Bridge brings Calatrava to campus
Meadows Museum honors Spanish architect for decade of work in Dallas
Published: Sunday, March 4, 2012
Updated: Tuesday, November 20, 2012 17:11
Continuing with the celebrations of the inaugural Margaret Hunt Hill Bridge over the Trinity River, SMU's Meadows Museum welcomed Spanish architect Santiago Calatrava by hosting a special exhibition "Calatrava and SMU: A Decade in Motion."
Photographs, works on paper and a selection of preliminary sketches of the landmark sculpture "Wave" were on display. Museum goers also had a chance to see Calatrava student bridge models and personal inscriptions.
"The exhibition tries to encapsulate the strong relationship and close relationship between Calatrava and the museum. It goes through time," Mark Roglán, Meadows Museum director, said.
Meadows Museum opened its doors in 2001, highlighting Calatrava's work in "Poetics of Movement." The festival attendees included King Juan Carlos I and Queen Sofia of Spain.
A vase, filled with water from Spain, was given as a gift until the unveiling of the kinetic water sculpture "Wave" at SMU in 2002.
"It was poured into the reflecting pool beneath ‘Wave' and was mixed with Texas water," Meadows Curatorial Assistant Shelly DeMaria said. "It was meant to symbolize the aesthetic and cultural bond between the two countries. Dallas and Valencia have become sister cities. There is this whole connection that has been slowly developed through the decade."
In 2009, the Meadows Museum Plaza and Sculpture Garden were renovated creating a terrace and a fresh view of the "Wave." Saturday marked the first time Calatrava overlooked the 40-by-90 foot moving sculpture, which was the original intention of the piece.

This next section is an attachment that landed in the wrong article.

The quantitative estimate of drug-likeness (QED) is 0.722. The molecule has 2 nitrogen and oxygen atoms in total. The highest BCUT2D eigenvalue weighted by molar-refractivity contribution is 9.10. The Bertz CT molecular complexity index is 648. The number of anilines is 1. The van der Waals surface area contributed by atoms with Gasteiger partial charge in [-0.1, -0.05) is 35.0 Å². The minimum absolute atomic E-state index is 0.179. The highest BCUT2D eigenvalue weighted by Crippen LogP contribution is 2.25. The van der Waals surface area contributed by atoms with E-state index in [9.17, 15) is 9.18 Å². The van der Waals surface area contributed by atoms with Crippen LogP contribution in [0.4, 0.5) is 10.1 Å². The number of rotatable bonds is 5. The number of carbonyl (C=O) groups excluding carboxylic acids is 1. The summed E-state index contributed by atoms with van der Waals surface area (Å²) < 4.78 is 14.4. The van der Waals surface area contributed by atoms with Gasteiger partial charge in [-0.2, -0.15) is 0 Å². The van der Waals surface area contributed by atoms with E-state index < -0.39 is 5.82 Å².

"The Wave has a repetition of art however, in a dynamic way. It is moving. The water below multiples and has a multiplying effect, creating more complex symmetry," Calatrava said.
An architect, artist and engineer from Valencia, Spain, Calatrava's work is said to be both imaginative and poetic.
Permanent pieces of Calatrava are housed at the Meadows Museum. Sculptures include "Palme" and "Il Dente" which will be incorporated into the new exhibit.
SMU has presented Calatrava with the Algur H. Meadows Award for Excellence in the Arts from the Meadows School of the Arts and an Honorary Doctor of Arts degree.
For Calatrava, The Margaret Hunt Hill Bridge is a functional piece and an interesting addition to Dallas itself.
Moving just a little bit through the cables, of the bridge, the whole physiognomy changes.
Despite claims of self-homage, a common artistic occurrence, Calatrava designed the bridge specifically for Dallas calling the city, "Nueva España del norte [new Spain of the north]."
"The inspiration for the bridge came to me by watching the landscape," Calatrava said. "There is a huge void between the two riversides. By seeing it in the night it is a very dark place. Friday night I saw the effect of putting these very plastic elements in the middle. All white, in the middle of the darkness. This is what I consider will be the center of Dallas for the 21st century."
The exhibition is free for SMU students and runs from March 4 through April 22.